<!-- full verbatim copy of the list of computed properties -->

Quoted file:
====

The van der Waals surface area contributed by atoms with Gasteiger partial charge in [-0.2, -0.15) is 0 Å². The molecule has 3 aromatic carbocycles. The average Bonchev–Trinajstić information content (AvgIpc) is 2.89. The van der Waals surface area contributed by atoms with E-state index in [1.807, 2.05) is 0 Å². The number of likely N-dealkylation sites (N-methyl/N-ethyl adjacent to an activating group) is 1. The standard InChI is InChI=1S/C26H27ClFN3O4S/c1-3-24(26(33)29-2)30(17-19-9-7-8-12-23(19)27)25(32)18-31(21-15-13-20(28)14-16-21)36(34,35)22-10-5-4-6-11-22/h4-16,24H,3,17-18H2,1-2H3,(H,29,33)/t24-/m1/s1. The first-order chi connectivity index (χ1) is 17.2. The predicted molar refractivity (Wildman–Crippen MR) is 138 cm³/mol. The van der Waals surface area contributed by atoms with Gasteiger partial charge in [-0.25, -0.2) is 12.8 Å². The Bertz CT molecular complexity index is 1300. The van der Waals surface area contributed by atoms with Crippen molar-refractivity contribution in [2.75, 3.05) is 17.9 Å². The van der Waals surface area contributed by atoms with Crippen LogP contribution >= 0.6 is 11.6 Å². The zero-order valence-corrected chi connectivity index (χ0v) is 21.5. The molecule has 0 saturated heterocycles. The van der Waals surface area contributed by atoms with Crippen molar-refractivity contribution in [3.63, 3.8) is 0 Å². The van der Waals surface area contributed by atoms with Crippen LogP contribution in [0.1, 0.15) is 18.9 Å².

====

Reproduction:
The van der Waals surface area contributed by atoms with Gasteiger partial charge in [-0.2, -0.15) is 0 Å². The molecule has 3 aromatic carbocycles. The average Bonchev–Trinajstić information content (AvgIpc) is 2.89. The van der Waals surface area contributed by atoms with E-state index in [1.807, 2.05) is 0 Å². The number of likely N-dealkylation sites (N-methyl/N-ethyl adjacent to an activating group) is 1. The standard InChI is InChI=1S/C26H27ClFN3O4S/c1-3-24(26(33)29-2)30(17-19-9-7-8-12-23(19)27)25(32)18-31(21-15-13-20(28)14-16-21)36(34,35)22-10-5-4-6-11-22/h4-16,24H,3,17-18H2,1-2H3,(H,29,33)/t24-/m1/s1. The first-order chi connectivity index (χ1) is 17.2. The predicted molar refractivity (Wildman–Crippen MR) is 138 cm³/mol. The van der Waals surface area contributed by atoms with Gasteiger partial charge in [-0.25, -0.2) is 12.8 Å². The Bertz CT molecular complexity index is 1300. The van der Waals surface area contributed by atoms with Crippen molar-refractivity contribution in [2.75, 3.05) is 17.9 Å². The van der Waals surface area contributed by atoms with Crippen LogP contribution >= 0.6 is 11.6 Å². The zero-order valence-corrected chi connectivity index (χ0v) is 21.5. The molecule has 0 saturated heterocycles. The van der Waals surface area contributed by atoms with Crippen molar-refractivity contribution in [3.63, 3.8) is 0 Å². The van der Waals surface area contributed by atoms with Crippen LogP contribution in [0.1, 0.15) is 18.9 Å².